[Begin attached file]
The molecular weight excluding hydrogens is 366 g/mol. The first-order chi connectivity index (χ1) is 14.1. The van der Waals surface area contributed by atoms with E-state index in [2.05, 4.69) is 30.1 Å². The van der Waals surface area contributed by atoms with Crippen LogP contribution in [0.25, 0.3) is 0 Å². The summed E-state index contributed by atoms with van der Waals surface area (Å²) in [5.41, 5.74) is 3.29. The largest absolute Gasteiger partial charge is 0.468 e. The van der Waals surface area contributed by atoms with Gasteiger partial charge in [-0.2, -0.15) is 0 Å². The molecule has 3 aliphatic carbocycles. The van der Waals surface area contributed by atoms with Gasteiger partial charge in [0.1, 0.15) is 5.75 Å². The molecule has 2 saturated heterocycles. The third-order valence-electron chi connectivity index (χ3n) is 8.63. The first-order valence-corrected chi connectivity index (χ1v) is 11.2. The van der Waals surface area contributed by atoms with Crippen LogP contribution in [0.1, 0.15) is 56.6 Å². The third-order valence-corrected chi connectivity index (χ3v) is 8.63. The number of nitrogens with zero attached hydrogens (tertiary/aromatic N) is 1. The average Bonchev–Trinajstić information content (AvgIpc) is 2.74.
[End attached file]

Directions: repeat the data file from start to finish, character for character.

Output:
The molecular weight excluding hydrogens is 366 g/mol. The first-order chi connectivity index (χ1) is 14.1. The van der Waals surface area contributed by atoms with E-state index in [2.05, 4.69) is 30.1 Å². The van der Waals surface area contributed by atoms with Crippen LogP contribution in [0.25, 0.3) is 0 Å². The summed E-state index contributed by atoms with van der Waals surface area (Å²) in [5.41, 5.74) is 3.29. The largest absolute Gasteiger partial charge is 0.468 e. The van der Waals surface area contributed by atoms with Gasteiger partial charge in [-0.2, -0.15) is 0 Å². The molecule has 3 aliphatic carbocycles. The van der Waals surface area contributed by atoms with Gasteiger partial charge in [0.1, 0.15) is 5.75 Å². The molecule has 2 saturated heterocycles. The third-order valence-electron chi connectivity index (χ3n) is 8.63. The first-order valence-corrected chi connectivity index (χ1v) is 11.2. The van der Waals surface area contributed by atoms with Crippen LogP contribution in [0.1, 0.15) is 56.6 Å². The third-order valence-corrected chi connectivity index (χ3v) is 8.63. The number of nitrogens with zero attached hydrogens (tertiary/aromatic N) is 1. The average Bonchev–Trinajstić information content (AvgIpc) is 2.74.